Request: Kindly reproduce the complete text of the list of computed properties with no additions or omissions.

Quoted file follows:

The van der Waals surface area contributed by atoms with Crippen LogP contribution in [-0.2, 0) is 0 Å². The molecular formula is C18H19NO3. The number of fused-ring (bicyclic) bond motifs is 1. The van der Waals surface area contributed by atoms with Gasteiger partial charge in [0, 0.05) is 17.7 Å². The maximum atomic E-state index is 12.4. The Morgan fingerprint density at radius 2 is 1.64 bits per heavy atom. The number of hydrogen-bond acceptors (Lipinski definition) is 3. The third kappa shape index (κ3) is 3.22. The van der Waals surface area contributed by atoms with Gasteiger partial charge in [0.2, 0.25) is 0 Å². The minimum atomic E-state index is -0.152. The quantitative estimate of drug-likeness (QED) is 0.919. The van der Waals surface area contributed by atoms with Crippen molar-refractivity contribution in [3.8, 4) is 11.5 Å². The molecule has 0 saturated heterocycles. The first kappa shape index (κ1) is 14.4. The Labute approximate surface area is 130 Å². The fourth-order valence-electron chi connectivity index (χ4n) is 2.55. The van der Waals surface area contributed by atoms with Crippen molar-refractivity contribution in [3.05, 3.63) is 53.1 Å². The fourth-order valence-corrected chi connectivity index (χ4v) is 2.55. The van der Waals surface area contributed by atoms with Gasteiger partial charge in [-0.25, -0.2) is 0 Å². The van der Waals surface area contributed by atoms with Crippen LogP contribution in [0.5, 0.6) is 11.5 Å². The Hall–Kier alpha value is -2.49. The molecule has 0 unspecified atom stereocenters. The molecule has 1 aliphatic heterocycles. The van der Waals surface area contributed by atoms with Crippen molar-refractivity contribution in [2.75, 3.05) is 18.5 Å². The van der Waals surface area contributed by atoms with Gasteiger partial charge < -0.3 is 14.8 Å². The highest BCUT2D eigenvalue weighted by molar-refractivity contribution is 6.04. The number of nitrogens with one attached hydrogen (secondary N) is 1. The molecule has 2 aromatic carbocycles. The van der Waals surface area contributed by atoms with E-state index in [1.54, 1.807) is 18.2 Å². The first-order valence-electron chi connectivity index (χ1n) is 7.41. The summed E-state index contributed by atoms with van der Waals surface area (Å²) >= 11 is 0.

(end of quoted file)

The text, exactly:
The van der Waals surface area contributed by atoms with Crippen LogP contribution in [-0.2, 0) is 0 Å². The molecular formula is C18H19NO3. The number of fused-ring (bicyclic) bond motifs is 1. The van der Waals surface area contributed by atoms with Gasteiger partial charge in [0, 0.05) is 17.7 Å². The maximum atomic E-state index is 12.4. The Morgan fingerprint density at radius 2 is 1.64 bits per heavy atom. The number of hydrogen-bond acceptors (Lipinski definition) is 3. The third kappa shape index (κ3) is 3.22. The van der Waals surface area contributed by atoms with Gasteiger partial charge in [0.2, 0.25) is 0 Å². The minimum atomic E-state index is -0.152. The quantitative estimate of drug-likeness (QED) is 0.919. The van der Waals surface area contributed by atoms with Crippen molar-refractivity contribution in [3.8, 4) is 11.5 Å². The molecule has 0 saturated heterocycles. The first kappa shape index (κ1) is 14.4. The Labute approximate surface area is 130 Å². The fourth-order valence-electron chi connectivity index (χ4n) is 2.55. The van der Waals surface area contributed by atoms with Crippen molar-refractivity contribution in [3.05, 3.63) is 53.1 Å². The fourth-order valence-corrected chi connectivity index (χ4v) is 2.55. The van der Waals surface area contributed by atoms with Gasteiger partial charge in [-0.25, -0.2) is 0 Å². The van der Waals surface area contributed by atoms with Crippen LogP contribution in [0.5, 0.6) is 11.5 Å². The Hall–Kier alpha value is -2.49. The molecule has 0 unspecified atom stereocenters. The molecule has 1 aliphatic heterocycles. The van der Waals surface area contributed by atoms with Crippen molar-refractivity contribution in [2.75, 3.05) is 18.5 Å². The van der Waals surface area contributed by atoms with Gasteiger partial charge < -0.3 is 14.8 Å². The highest BCUT2D eigenvalue weighted by molar-refractivity contribution is 6.04. The number of nitrogens with one attached hydrogen (secondary N) is 1. The molecule has 2 aromatic carbocycles. The van der Waals surface area contributed by atoms with E-state index in [1.54, 1.807) is 18.2 Å². The first-order valence-electron chi connectivity index (χ1n) is 7.41. The summed E-state index contributed by atoms with van der Waals surface area (Å²) >= 11 is 0.